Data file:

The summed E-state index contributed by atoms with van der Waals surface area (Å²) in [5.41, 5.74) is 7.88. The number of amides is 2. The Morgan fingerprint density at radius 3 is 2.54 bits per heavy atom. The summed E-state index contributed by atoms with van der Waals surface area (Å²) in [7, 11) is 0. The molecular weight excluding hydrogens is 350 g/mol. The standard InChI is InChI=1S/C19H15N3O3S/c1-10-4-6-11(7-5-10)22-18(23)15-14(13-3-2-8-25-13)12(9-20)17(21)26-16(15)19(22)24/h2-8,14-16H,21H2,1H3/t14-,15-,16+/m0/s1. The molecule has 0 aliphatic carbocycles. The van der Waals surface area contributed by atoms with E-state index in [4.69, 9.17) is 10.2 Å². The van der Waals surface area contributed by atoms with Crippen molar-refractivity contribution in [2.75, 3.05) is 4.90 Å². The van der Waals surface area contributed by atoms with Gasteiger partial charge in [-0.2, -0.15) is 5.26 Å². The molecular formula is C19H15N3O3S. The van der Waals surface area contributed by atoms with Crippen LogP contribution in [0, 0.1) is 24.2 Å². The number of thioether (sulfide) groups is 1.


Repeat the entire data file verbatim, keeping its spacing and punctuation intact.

The summed E-state index contributed by atoms with van der Waals surface area (Å²) in [5.41, 5.74) is 7.88. The number of amides is 2. The Morgan fingerprint density at radius 3 is 2.54 bits per heavy atom. The summed E-state index contributed by atoms with van der Waals surface area (Å²) in [7, 11) is 0. The molecular weight excluding hydrogens is 350 g/mol. The standard InChI is InChI=1S/C19H15N3O3S/c1-10-4-6-11(7-5-10)22-18(23)15-14(13-3-2-8-25-13)12(9-20)17(21)26-16(15)19(22)24/h2-8,14-16H,21H2,1H3/t14-,15-,16+/m0/s1. The molecule has 0 aliphatic carbocycles. The van der Waals surface area contributed by atoms with E-state index in [4.69, 9.17) is 10.2 Å². The van der Waals surface area contributed by atoms with Crippen molar-refractivity contribution in [2.75, 3.05) is 4.90 Å². The van der Waals surface area contributed by atoms with Gasteiger partial charge in [-0.2, -0.15) is 5.26 Å². The molecular formula is C19H15N3O3S. The van der Waals surface area contributed by atoms with Crippen LogP contribution in [0, 0.1) is 24.2 Å². The number of thioether (sulfide) groups is 1.